A post that appeared on the front page of Red State today claimed that "Repeal of the Job-Killing Health Care Act will NOT Increase the Deficit." To defend that argument, Red State reprints Sen. Tom Coburn's distortions of a Congressional Budget Office report on H.R. 2, the proposed repeal of the Patient Protection and Affordable Care Act (PPACA).
Let's break down the claims.
The first claim Red State reprints is:
Repeal Reduces Health Insurance Costs for Americans. "In particular, if H.R. 2 was enacted, premiums for health insurance in the individual market would be somewhat lower than under current law..."
This sounds convincing, until you read the full context of this phrase in the CBO report and find that many people would pay more for health insurance if PPACA were repealed:
In particular, if H.R. 2 was enacted, premiums for health insurance in the individual market would be somewhat lower than under current law, mostly because the average insurance policy in this market would cover a smaller share of enrollees' costs for health care and a slightly narrower range of benefits. The effects of those differences would be offset in part by other factors that would tend to raise premiums in the individual market if PPACA was repealed; for example, insurers would probably incur higher administrative costs per policy and enrollees would tend to be less healthy, leading to higher average costs for their health care. Although premiums in the individual market would be lower, on average, under H.R. 2 than under current law, many people would end up paying more for health insurance--because under current law, the majority of enrollees purchasing coverage in that market would receive subsidies via the insurance exchanges, and H.R. 2 would eliminate those subsidies. (emphases added)
The second claim is:
Repeal Reduces Federal Spending on Health Care. "Last March, CBO estimated that enacting PPACA and the relevant provisions of the Reconciliation Act would increase the "federal budgetary commitment to health care" by about $400 billion over the 2010-2019 period; CBO uses that term to describe the sum of net federal outlays for health programs and tax preferences for health care. In contrast, CBO estimated that enacting that legislation would reduce the federal budgetary commitment to health care during the decade after 2019."
This claim is simply self-refuting. CBO is saying that PPACA increased federal health care by about $400 billion over the 2010-2019 period. But even the part that Red State quoted says that PPACA will "reduce the federal budgetary commitment to health care during the decade after 2019."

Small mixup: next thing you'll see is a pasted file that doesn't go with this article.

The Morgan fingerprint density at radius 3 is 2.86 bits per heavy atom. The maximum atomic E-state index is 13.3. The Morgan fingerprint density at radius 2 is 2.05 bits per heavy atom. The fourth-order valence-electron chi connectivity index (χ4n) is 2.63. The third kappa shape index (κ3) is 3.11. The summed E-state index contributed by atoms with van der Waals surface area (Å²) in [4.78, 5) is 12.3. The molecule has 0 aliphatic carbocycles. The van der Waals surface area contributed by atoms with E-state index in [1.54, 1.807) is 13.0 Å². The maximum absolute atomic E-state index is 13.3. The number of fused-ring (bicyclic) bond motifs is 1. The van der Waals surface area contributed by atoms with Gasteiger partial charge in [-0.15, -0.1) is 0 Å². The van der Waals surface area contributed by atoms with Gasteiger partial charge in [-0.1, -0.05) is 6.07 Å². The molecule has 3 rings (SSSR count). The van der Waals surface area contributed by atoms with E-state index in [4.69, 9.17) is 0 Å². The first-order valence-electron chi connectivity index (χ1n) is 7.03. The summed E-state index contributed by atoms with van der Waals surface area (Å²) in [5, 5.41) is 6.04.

Furthermore, the full context makes crystal clear that the repeal bill would result in "diminishing the federal budgetary commitment to health care over the next decade and increasing it in subsequent years":
Last March, CBO estimated that enacting PPACA and the relevant provisions of the Reconciliation Act would increase the "federal budgetary commitment to health care" by about $400 billion over the 2010-2019 period; CBO uses that term to describe the sum of net federal outlays for health programs and tax preferences for health care. In contrast, CBO estimated that enacting that legislation would reduce the federal budgetary commitment to health care during the decade after 2019. The impact in the second decade was estimated to be different than that in the first decade because the effects of those provisions that would tend to decrease the federal budgetary commitment to health care would grow faster than the effects of provisions that would tend to increase it. Correspondingly, by repealing all of those provisions, H.R. 2 would roughly reverse those outcomes, thereby diminishing the federal budgetary commitment to health care over the next decade and increasing it in subsequent years. (emphasis added)
The third claim is:
The Promised Deficit Reduction From the Overhaul Has Changed Slightly. "The projected increase in deficits will not be exactly the same as the reduction in deficits that was originally estimated to result from the enacted legislation....[because] the economic outlook is now somewhat different.... Some of the funding provided by the legislation enacted last March has been obligated or spent... Subsequent legislation has already modified the laws enacted last March."
While these are accurate quotes from the CBO report, they are followed by the explanation that these changes "will probably not have a major effect on the overall budget impact of the bill through 2019":
The changes noted above will affect many elements of a detailed estimate of the impact of H.R. 2, but they will probably not have a major effect on the overall budgetary impact of the bill through 2019. Moreover, in its ongoing monitoring of developments, CBO has seen no evidence to date that the steps that will be taken to implement the March legislation--or the ways in which participants in the health care and health financing systems will respond to that legislation--will yield overall budgetary effects that differ significantly from the ones that CBO and JCT projected earlier. As a result, for the 2012-2019 period, the forthcoming detailed cost estimate for H.R. 2 will probably not differ substantially from the result that would be obtained by reversing the signs of the net changes in deficits that were shown in the cost estimate for PPACA and the Reconciliation Act that CBO issued on March 20, 2010. (emphases added).